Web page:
[Skip to Content]
Access to paid content on this site is currently suspended due to excessive activity being detected from your IP address 18.206.48.142. Please contact the publisher to request reinstatement.
[Skip to Content Landing]
Table 1.  
Unadjusted PSA Testing in the Past Year for Routine Reasons Among Male NHIS Respondents by Survey Year
Unadjusted PSA Testing in the Past Year for Routine Reasons Among Male NHIS Respondents by Survey Year
Table 2.  
Adjusted PSA Testing in the Past Year for Routine Reasons Among Male NHIS Respondents by Survey Year
Adjusted PSA Testing in the Past Year for Routine Reasons Among Male NHIS Respondents by Survey Year
1.
Moyer  VA; U.S. Preventive Services Task Force.  Screening for prostate cancer: U.S. Preventive Services Task Force recommendation statement.  Ann Intern Med. 2012;157(2):120-134.PubMedGoogle ScholarCrossref
2.
Wolf  AM, Wender  RC, Etzioni  RB,  et al; American Cancer Society Prostate Cancer Advisory Committee.  American Cancer Society guideline for the early detection of prostate cancer: update 2010.  CA Cancer J Clin. 2010;60(2):70-98.PubMedGoogle ScholarCrossref
3.
Jemal  A, Fedewa  SA, Ma  J,  et al.  Prostate cancer incidence and PSA testing patterns in relation to USPSTF screening recommendations.  JAMA. 2015;314(19):2054-2061.PubMedGoogle ScholarCrossref
4.
US Department of Health and Human Services.  National Health Interview Survey: Survey Description. Hyattsville, MD: National Center for Health Statistics; 2016.
5.
Rauscher  GH, Johnson  TP, Cho  YI, Walk  JA.  Accuracy of self-reported cancer-screening histories: a meta-analysis.  Cancer Epidemiol Biomarkers Prev. 2008;17(4):748-757.PubMedGoogle ScholarCrossref
6.
Hu  JC, Nguyen  P, Mao  J,  et al.  Increase in prostate cancer distant metastases at diagnosis in the United States  [published online December 29, 2016].  JAMA Oncol. doi:10.1001/jamaoncol.2016.5465PubMedGoogle Scholar
Research Letter
July 2017

Recent Patterns of Prostate-Specific Antigen Testing for Prostate Cancer Screening in the United States

Author Affiliations
  • 1Surveillance and Health Services Research, American Cancer Society, Atlanta, Georgia
  • 2Office of the Chief Medical Officer, American Cancer Society, Atlanta, Georgia
JAMA Intern Med. 2017;177(7):1040-1042. doi:10.1001/jamainternmed.2017.0340

Recommendations for prostate-specific antigen (PSA)-based prostate cancer screening have changed considerably in recent years. In 2008, the US Preventive Services Task Force (USPSTF) recommended against PSA-based prostate cancer screening among men 75 years or older, and in 2012, they recommended against PSA testing for men of all ages.1 Other organizations emphasize shared-decision making for men 50 years or older with a long life expectancy.2 As a result of shifting recommendations, PSA screening rates declined from 37.8% in 2010 to 30.8% in 2013 among men 50 years or older, resulting in substantial declines in prostate cancer incidence.3 However, it is not known if PSA testing has continued to decline. The objective of the present study was to examine PSA testing patterns using recently released 2015 National Health Interview Survey (NHIS) data.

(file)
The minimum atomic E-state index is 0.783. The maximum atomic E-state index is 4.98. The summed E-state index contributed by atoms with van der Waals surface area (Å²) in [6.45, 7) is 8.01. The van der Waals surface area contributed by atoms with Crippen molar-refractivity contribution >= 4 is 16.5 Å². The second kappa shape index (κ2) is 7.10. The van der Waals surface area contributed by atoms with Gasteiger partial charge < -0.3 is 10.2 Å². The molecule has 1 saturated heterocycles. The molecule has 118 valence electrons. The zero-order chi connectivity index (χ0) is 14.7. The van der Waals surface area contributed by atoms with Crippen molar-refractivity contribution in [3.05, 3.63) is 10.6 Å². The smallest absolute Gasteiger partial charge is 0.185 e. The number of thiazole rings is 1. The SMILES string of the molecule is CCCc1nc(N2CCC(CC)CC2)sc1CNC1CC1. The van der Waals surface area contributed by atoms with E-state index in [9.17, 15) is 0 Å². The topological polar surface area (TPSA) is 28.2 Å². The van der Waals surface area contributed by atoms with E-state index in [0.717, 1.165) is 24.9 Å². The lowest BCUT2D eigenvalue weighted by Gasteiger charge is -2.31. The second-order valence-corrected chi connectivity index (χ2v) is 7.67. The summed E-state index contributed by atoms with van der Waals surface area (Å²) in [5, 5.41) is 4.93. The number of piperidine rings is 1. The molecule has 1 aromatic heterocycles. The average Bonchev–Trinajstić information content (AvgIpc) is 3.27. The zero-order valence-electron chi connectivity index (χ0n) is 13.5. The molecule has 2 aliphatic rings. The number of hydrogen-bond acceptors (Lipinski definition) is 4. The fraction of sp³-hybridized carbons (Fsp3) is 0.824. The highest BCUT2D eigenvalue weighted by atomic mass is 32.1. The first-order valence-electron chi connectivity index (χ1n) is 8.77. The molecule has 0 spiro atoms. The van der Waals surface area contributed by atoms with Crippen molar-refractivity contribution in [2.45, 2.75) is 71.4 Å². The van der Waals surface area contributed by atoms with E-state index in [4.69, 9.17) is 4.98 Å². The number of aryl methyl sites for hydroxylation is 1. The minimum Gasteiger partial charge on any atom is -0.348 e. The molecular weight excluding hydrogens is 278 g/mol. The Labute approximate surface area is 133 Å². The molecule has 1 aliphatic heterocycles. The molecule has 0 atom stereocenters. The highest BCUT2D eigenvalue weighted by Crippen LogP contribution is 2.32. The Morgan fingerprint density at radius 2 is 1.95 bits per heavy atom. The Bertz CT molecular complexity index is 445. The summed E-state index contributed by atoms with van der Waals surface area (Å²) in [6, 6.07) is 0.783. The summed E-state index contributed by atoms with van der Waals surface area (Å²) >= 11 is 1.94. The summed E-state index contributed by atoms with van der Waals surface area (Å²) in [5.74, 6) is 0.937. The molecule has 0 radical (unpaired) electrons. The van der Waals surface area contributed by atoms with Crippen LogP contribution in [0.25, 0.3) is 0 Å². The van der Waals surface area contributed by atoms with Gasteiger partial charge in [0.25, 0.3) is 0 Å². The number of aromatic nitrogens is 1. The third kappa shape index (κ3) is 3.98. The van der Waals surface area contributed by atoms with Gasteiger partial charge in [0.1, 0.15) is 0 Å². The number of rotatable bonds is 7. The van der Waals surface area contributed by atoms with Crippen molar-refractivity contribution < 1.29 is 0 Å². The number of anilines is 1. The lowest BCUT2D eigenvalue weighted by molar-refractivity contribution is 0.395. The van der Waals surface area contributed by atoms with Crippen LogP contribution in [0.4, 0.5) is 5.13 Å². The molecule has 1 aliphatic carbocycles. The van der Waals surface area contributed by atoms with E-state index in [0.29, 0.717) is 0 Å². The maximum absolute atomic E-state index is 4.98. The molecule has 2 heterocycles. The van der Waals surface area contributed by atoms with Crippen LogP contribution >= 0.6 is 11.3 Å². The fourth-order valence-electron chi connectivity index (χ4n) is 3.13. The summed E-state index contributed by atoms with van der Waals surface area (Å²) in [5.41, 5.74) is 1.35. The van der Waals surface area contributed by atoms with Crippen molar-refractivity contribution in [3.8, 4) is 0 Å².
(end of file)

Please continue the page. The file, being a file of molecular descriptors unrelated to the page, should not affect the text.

Methods

Data on 19 690 male respondents 50 years or older were selected from the 2010, 2013, and 2015 NHIS, an in-person household survey of noninstitutionalized people with respective response rates of 60.8%, 61.2%, and 55.2%.4 The primary outcome was self-reported PSA testing in the past year for routine reasons. Men who reported a history of or were missing data on prostate cancer diagnosis (n = 1115) or PSA testing (n = 1574) or who had PSA testing for nonscreening reasons (n = 805) were excluded, resulting in an analytic population of 16 196 men. The χ2 test (α = .05) was used to examine differences in PSA screening rates (SRs). Adjusted screening rate ratios (SRRs) and corresponding 99% confidence intervals (CIs) were estimated using logistic regression models with predicted marginal probabilities and controlled for sociodemographic factors, insurance, and health care characteristics. All analyses were conducted using SAS-callable SUDAAN software, version 9.4, and accounted for the complex survey design.

Results